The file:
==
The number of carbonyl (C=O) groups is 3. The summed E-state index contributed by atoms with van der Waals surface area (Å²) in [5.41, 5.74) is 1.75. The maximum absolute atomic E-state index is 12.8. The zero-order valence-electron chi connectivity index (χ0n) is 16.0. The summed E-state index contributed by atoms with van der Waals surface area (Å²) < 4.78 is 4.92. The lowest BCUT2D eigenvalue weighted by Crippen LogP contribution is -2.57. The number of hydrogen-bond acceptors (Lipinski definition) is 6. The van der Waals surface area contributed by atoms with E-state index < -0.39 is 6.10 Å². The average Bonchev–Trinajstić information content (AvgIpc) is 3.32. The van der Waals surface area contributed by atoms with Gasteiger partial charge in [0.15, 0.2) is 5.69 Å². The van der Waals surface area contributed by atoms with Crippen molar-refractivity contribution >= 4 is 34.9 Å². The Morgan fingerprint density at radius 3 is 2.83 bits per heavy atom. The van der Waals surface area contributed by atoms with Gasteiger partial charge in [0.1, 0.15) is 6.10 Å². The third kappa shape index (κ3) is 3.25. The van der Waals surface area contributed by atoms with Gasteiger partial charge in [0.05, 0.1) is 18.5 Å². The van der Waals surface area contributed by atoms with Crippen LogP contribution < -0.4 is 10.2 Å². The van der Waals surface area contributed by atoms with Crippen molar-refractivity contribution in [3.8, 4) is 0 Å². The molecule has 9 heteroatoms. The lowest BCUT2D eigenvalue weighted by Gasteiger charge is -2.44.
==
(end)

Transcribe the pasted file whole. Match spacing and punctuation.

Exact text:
The number of carbonyl (C=O) groups is 3. The summed E-state index contributed by atoms with van der Waals surface area (Å²) in [5.41, 5.74) is 1.75. The maximum absolute atomic E-state index is 12.8. The zero-order valence-electron chi connectivity index (χ0n) is 16.0. The summed E-state index contributed by atoms with van der Waals surface area (Å²) < 4.78 is 4.92. The lowest BCUT2D eigenvalue weighted by Crippen LogP contribution is -2.57. The number of hydrogen-bond acceptors (Lipinski definition) is 6. The van der Waals surface area contributed by atoms with E-state index < -0.39 is 6.10 Å². The average Bonchev–Trinajstić information content (AvgIpc) is 3.32. The van der Waals surface area contributed by atoms with Gasteiger partial charge in [0.15, 0.2) is 5.69 Å². The van der Waals surface area contributed by atoms with Crippen molar-refractivity contribution >= 4 is 34.9 Å². The Morgan fingerprint density at radius 3 is 2.83 bits per heavy atom. The van der Waals surface area contributed by atoms with Gasteiger partial charge in [0.1, 0.15) is 6.10 Å². The third kappa shape index (κ3) is 3.25. The van der Waals surface area contributed by atoms with Gasteiger partial charge in [0.05, 0.1) is 18.5 Å². The van der Waals surface area contributed by atoms with Crippen LogP contribution < -0.4 is 10.2 Å². The van der Waals surface area contributed by atoms with Crippen molar-refractivity contribution in [3.8, 4) is 0 Å². The molecule has 9 heteroatoms. The lowest BCUT2D eigenvalue weighted by Gasteiger charge is -2.44.